Psychologist and founder of Digital Nutrition, Jocelyn Brewer, said: “Keeping up with advancements in technology can feel like a full-time job, but it can have positive impacts on people’s sense of themselves and their age. While older people are stereotyped as being techno-phobic or inept at staying on-trend, this research points to the fact that maintaining currency in the digital space helps people feel more youthful, more connected to young people and youth culture, which in turn is a social currency for feeling valued and a sense of belonging or in ‘the know’.

“It’s this tech knowledge that drives the perception of feeling younger, without having to revisit the angst of our adolescence!

“Staying connected to the people we care about is a wonderful feature of technology. And while it is no replacement for face-to-face connection, it is a valuable supplement to communication for those who might be geographically divided. Parents can manage a range of responsibilities and provide increasing appropriate autonomy to teenagers through a variety of communication tools, reminders and systems that can help take the struggle out of the daily juggle.”

Dilip Bhatia, Vice President of User and Customer Experience, Lenovo, said: “There is a growing relationship between innovation and wellbeing as smart technologies are not only helping people globally to stay more connected but aiding wellbeing in the form of compassion and empathy by building better connections between them.”

“Technology has a transformational ability to unite people across generations and walks of life around the world, with the potential to help them to live healthier and more fulfilling lives. At Lenovo, we passionately believe in creating smarter technology for all, which is why we focus on making our technology accessible, blending into the everyday lives for the benefit of more people.”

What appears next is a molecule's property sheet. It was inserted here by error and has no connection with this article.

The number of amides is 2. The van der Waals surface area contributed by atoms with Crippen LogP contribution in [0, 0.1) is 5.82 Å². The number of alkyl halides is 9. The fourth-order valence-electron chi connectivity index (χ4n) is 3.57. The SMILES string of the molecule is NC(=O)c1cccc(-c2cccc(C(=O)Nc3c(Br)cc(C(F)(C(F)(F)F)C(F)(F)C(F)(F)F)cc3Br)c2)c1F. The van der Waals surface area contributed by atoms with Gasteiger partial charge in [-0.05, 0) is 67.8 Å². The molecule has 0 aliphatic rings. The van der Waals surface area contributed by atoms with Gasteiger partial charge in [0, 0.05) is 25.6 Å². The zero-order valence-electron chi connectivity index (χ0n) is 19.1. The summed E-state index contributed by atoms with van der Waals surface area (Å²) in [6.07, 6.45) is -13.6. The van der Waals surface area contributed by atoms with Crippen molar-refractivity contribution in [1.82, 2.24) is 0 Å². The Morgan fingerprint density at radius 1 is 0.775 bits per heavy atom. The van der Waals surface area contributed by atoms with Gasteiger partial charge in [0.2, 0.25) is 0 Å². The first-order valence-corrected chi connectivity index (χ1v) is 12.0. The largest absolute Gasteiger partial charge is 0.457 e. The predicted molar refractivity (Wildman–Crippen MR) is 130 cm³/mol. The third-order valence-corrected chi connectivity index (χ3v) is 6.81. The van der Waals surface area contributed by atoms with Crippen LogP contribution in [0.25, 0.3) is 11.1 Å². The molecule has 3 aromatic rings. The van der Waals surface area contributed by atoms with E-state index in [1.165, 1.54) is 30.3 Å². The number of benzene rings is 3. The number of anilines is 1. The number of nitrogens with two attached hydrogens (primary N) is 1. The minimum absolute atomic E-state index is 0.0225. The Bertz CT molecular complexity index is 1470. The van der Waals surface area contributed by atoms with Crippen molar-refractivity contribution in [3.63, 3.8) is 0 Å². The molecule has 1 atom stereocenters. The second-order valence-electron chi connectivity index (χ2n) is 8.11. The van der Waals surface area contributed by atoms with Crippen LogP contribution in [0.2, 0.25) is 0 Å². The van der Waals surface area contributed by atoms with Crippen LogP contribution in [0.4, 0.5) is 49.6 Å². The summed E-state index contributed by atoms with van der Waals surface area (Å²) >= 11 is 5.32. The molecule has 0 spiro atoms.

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Advanced traffic management tech market hits $1bn

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A new report from Navigant Research analyzes the ongoing transformation occurring in the traffic management industry, providing global market forecasts, segmented by region and technology, through 2028.

Advanced traffic management systems (ATMSs) such as adaptive traffic control (ATC) are enabling greater efficiencies in the traffic management ecosystem and can help integrate the expected growth in vehicle populations without overwhelming existing infrastructure. ATMSs are also enabling the development of smart intersections, which are emerging as one of the most important data-driven backbones needed for solving core city challenges. Click to tweet: According to a new report from Navigant Research, the global market for advanced traffic management will be worth more than $1.1 billion in 2019. Annual revenue is expected to grow to nearly $3.8 billion by 2028, representing a compound annual growth rate (CAGR) of 14.2%.

“The global advanced traffic management market is expected to more than triple by 2028,” says Ryan Citron, senior research analyst with Navigant Research. “Over the next 10 years, the market is expected to achieve gradual but accelerating growth as cities prioritize reducing traffic congestion and greenhouse gas emissions, make improvements in safety and livability, and integrate ATMSs with other smart city initiatives (e.g., smart street lighting).”

Currently, cities vary in their level of maturity in using ATMSs. Collecting traffic and vehicle detection data is often the first step toward advanced traffic management. Then, in-depth traffic analytics enable traffic managers to develop mitigation strategies and make operational improvements to existing traffic signal timing systems. In cities with mature traffic management solutions, ATC technologies enable traffic signals to adjust based on real-time traffic conditions, traffic data is sent from traffic lights to connected vehicles, inter-agency data sharing is on the rise, and transport platforms are used to manage mobility ecosystems.

The report, Advanced Traffic Management for Smart Cities, analyzes the ongoing transformation occurring in the traffic management industry. The study focuses on ATC, traffic analytics, artificial intelligence, vehicle-to-infrastructure communications, and vehicle detection technologies. Global market forecasts, segmented by region and technology, extend through 2028. This report also explores regional trends in advanced traffic management strategy and highlights city case studies where innovative projects are being deployed. An Executive Summary of the report is available for free download on the Navigant Research website.